Arrow's Final Season Premiere Is a Love Letter to the Pilot

Showrunner Beth Schwartz teases what's to come for season eight

By Lauren Piester Oct 15, 2019 3:00 PMTags
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If you've been nostalgic for the olden days of Arrow, you're going to have some serious emotions over tonight's final season premiere. 

There's not a lot we can tell you about how or why it happens, but the episode puts Oliver (Stephen Amell) back in Starling City with all the people he loves and has lost over the years. As you can see in pics released from the episode, that includes Moira (Susana Thompson) and Tommy (Colin Donnell) and even Malcolm Merlyn (John Barrowman), though he's not exactly someone Oliver has loved and lost. 

The visit to this time and place has something to do with the mission given to Oliver by the Monitor (Lamonica Garrett), that mysterious being who keeps showing up on these shows to say ominous, nonsensical things about the upcoming crisis, AKA the upcoming gigantic crossover, Crisis On Infinite Earths.

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For the first time since these crossovers began happening, the events of those episodes are woven into the regular episodes of Arrow, and the majority of the final season is going to be spent leading up to that world-ending event. That's new for the Arrow writers, but after a screening of the premiere episode, showrunner Beth Schwartz explained to a small group of reporters that there was really no other way to do the final season. 

"It was definitely challenging because we had never done that before, so it took our brains to a new sort of creative challenge, but once we cracked it, it feels of a piece, and it feels like it's the only way this season could have happened," she said.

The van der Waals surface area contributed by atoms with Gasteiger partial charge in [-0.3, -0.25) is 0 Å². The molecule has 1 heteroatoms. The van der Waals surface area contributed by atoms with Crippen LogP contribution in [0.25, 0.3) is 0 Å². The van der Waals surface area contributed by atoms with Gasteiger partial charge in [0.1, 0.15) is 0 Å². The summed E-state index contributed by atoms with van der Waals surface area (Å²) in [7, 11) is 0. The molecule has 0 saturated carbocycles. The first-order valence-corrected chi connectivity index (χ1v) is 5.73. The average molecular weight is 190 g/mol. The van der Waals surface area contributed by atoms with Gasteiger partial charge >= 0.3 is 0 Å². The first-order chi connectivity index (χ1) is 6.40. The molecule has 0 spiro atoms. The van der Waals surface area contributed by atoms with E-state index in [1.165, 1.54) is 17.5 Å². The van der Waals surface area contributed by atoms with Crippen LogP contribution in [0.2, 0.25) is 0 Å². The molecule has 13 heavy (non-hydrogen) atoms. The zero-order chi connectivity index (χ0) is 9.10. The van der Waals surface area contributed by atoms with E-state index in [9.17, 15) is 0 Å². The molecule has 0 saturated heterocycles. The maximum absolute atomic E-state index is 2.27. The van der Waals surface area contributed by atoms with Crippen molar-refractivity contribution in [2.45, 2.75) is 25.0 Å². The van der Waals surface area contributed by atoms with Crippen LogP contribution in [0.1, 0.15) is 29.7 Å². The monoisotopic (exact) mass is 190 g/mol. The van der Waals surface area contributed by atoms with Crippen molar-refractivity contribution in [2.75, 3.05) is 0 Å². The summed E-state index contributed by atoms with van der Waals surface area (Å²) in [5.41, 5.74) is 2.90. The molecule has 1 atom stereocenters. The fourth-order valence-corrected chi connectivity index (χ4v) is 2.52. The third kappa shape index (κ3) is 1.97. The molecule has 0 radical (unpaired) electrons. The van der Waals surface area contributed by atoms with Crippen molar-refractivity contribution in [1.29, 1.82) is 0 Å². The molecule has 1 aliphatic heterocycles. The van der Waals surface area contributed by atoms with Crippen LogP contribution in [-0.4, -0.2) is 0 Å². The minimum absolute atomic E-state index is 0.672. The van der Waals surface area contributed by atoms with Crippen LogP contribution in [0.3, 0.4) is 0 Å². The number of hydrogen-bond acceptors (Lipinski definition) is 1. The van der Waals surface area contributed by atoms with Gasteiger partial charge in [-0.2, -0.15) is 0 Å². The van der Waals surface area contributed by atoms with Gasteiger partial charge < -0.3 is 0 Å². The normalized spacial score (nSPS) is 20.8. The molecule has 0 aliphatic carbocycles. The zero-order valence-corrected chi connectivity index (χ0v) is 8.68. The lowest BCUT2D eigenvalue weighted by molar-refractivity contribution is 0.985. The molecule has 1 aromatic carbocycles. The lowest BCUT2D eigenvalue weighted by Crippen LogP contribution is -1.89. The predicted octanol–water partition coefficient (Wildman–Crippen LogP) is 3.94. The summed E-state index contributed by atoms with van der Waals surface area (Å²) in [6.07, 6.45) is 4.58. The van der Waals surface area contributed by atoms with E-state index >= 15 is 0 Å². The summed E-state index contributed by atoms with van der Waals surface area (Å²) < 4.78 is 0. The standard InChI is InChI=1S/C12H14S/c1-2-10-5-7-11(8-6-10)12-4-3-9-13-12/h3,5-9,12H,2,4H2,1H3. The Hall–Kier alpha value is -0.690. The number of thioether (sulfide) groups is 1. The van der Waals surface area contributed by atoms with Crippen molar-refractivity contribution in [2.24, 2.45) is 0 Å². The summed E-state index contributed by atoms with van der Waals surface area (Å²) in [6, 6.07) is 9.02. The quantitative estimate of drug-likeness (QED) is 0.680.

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The Monitor's mission ahead of the Crisis brings about the events of the first episode, but it's really a convenient way to pay tribute to Arrow past. 

"This episode, specifically, is a love letter to the pilot and to the series," she said. "And as for the season, it's pretty much just, as we've been saying, our series Greatest Hits, as well as a build-up to crisis." 

That means we're in for tributes to times throughout the series, not just the pilot. And it means we'll be getting many returning faces, including Thea (Willa Holland), who left a couple of seasons ago. Schwartz says that almost every episode if not every episode, will feature a special guest star from the show's past. 

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One character who does not appear is Felicity, since Emily Bett Rickards left the series at the end of last season, but her presence is not forgotten. 

"We just had to creatively come up with a way of keeping her still there without seeing her, and that's sort of what we've done all season," Schwartz said, adding later that they'll always welcome Rickards back if she wants to return. 

This final season is just 10 episodes, wrapping up just a couple of episodes after the Crisis ends in January, and Schwartz says that episode count has sent the writers "out of control." 

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"We don't have that many episodes, and even when we have 22, 23 episodes, every episode is humongous and we burn through plot, so this is even...we've just created monsters out of each episode," she said. "And each episode is just huge. It's humongous." 

Stephen Amell has been saying that each episode is like an event, and that's certainly true for the first episode, an hour packed with guest stars and little giggle-inducing references that had us groaning over the fact that we couldn't immediately watch episode two. So at the very least, Arrow is going out with a bang. 

Arrow airs Tuesdays at 9 p.m. on The CW.